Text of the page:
There was a brilliant turnout for the fungus walk at Tudeley Woods last Saturday - more than Martin and I were expecting, but it was great to see so many people taking an interest in the fungal delights of autumn. It was a pretty good turnout by the fungi as well and we were barely out of the Carpark when we found a Rosy Bonnet (Mycena rosea, see below). This lovely little species is in a genus called Mycena, which is a large group of usually small, forest dwelling mushrooms of which this is one of the most spectacular.
The mycenas are ‘saprotrophic’; this means they get all their nutrients from dead plants, animals or their waste. It used to be thought that this was how all fungi acquired nutrients, but it is now known that there is a different group of fungi that work with living plants in order to survive. These team-workers of the mushroom world are called ‘mycorrhizal fungi’ (which for all you greek lovers means, literally, fungus and root).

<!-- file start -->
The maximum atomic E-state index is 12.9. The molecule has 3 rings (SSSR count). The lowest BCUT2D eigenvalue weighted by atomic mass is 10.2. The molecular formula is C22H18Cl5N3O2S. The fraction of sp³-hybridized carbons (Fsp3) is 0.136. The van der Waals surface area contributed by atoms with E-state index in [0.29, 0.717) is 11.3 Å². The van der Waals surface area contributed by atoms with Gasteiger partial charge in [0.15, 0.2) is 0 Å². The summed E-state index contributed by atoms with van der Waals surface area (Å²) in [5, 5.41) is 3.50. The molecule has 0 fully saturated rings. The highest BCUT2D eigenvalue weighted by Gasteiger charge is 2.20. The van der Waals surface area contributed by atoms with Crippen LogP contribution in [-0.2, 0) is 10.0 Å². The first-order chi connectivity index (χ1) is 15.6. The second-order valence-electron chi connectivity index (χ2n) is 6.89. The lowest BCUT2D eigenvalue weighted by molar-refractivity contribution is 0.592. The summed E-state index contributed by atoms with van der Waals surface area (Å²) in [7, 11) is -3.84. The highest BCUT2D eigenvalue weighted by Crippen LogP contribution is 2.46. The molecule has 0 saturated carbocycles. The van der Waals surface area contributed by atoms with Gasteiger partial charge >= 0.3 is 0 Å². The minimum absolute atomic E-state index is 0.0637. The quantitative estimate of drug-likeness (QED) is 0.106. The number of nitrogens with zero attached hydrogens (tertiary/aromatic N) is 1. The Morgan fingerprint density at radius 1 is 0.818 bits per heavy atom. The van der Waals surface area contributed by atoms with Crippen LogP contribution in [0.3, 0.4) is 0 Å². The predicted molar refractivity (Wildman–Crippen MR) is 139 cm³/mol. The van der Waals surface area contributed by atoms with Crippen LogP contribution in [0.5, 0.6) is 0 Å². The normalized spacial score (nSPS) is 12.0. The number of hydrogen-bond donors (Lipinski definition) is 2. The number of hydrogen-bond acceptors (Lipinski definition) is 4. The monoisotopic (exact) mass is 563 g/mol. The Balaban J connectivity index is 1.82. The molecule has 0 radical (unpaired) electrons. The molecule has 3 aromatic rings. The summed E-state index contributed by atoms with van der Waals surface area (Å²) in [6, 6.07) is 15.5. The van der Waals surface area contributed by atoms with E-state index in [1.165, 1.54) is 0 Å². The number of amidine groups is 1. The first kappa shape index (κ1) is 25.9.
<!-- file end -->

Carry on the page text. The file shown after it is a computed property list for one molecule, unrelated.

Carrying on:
The roots or ‘hyphae’ of the fungus connect with the roots of a tree; the tree is then able to feed the fungus with sugars that it makes in its leaves through photosynthesis, while the fungus feeds the tree with nutrients like nitrogen that it collects from the soil. This works because the tree can make its own sugars while the roots of the fungus are more effective than the roots of the tree at collecting nutrients. They both play to their advantage and offer the other something they would struggle to acquire themselves. This relationship is called ‘symbiosis’.
An example of a mycorrhizal fungus that was found on Saturday is the famous fly agaric (Amanita muscaria, see below). These were growing wonderfully and looked beautiful in the dappled sunlight under the canopy.
Another mycorrhizal fungus we found was the matt bolete (Boletus pruinatus, see below). This is relatively easy to identify as it has pores instead of gills on the underside of the cap (as all the boletes do) and has a brown, almost velvety quality to the cap.
The sulphur tufts (Hypholoma fasciculare) below are saprotrophic like the mycenas; they grow on dead trees all year round and are identifiable by their sulphur yellow colour, tinged with green on the underside. They grow together in dense clusters and always stand out against the backdrop of rotting wood.
If you have any questions about mushrooms or Tudeley Woods, then feel free to drop me an e-mail at email@example.com
(Photographs by Claudia Pinches)
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